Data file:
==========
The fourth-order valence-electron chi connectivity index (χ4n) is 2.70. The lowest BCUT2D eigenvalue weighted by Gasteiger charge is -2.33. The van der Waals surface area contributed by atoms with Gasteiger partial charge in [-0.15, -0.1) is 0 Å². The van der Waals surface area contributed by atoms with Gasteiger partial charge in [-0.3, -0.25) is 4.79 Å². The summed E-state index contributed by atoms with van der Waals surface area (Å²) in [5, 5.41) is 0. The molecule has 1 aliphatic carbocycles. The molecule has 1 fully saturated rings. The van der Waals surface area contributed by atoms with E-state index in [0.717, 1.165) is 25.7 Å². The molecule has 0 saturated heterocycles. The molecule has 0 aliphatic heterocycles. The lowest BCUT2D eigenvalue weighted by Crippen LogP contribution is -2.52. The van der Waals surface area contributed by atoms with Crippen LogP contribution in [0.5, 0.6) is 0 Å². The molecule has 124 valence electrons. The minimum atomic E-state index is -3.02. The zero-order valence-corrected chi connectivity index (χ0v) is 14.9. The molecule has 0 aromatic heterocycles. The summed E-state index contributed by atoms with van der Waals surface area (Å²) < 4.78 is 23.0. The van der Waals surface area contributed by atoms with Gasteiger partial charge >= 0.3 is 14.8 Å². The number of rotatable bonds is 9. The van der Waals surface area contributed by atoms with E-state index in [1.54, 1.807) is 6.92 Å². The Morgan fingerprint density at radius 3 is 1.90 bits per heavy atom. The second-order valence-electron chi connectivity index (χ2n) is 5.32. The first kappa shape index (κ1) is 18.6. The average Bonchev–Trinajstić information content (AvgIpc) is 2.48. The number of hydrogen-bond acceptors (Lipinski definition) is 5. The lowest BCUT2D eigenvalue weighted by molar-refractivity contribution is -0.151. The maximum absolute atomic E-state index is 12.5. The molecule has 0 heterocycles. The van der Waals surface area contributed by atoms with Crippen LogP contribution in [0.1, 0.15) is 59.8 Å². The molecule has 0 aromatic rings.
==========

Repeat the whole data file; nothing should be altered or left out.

The fourth-order valence-electron chi connectivity index (χ4n) is 2.70. The lowest BCUT2D eigenvalue weighted by Gasteiger charge is -2.33. The van der Waals surface area contributed by atoms with Gasteiger partial charge in [-0.15, -0.1) is 0 Å². The van der Waals surface area contributed by atoms with Gasteiger partial charge in [-0.3, -0.25) is 4.79 Å². The summed E-state index contributed by atoms with van der Waals surface area (Å²) in [5, 5.41) is 0. The molecule has 1 aliphatic carbocycles. The molecule has 1 fully saturated rings. The van der Waals surface area contributed by atoms with E-state index in [0.717, 1.165) is 25.7 Å². The molecule has 0 saturated heterocycles. The molecule has 0 aliphatic heterocycles. The lowest BCUT2D eigenvalue weighted by Crippen LogP contribution is -2.52. The van der Waals surface area contributed by atoms with Crippen LogP contribution in [0.5, 0.6) is 0 Å². The molecule has 124 valence electrons. The minimum atomic E-state index is -3.02. The zero-order valence-corrected chi connectivity index (χ0v) is 14.9. The molecule has 0 aromatic heterocycles. The summed E-state index contributed by atoms with van der Waals surface area (Å²) < 4.78 is 23.0. The van der Waals surface area contributed by atoms with Gasteiger partial charge >= 0.3 is 14.8 Å². The number of rotatable bonds is 9. The van der Waals surface area contributed by atoms with E-state index in [1.54, 1.807) is 6.92 Å². The Morgan fingerprint density at radius 3 is 1.90 bits per heavy atom. The second-order valence-electron chi connectivity index (χ2n) is 5.32. The first kappa shape index (κ1) is 18.6. The average Bonchev–Trinajstić information content (AvgIpc) is 2.48. The number of hydrogen-bond acceptors (Lipinski definition) is 5. The lowest BCUT2D eigenvalue weighted by molar-refractivity contribution is -0.151. The maximum absolute atomic E-state index is 12.5. The molecule has 0 heterocycles. The van der Waals surface area contributed by atoms with Crippen LogP contribution in [0.1, 0.15) is 59.8 Å². The molecule has 0 aromatic rings.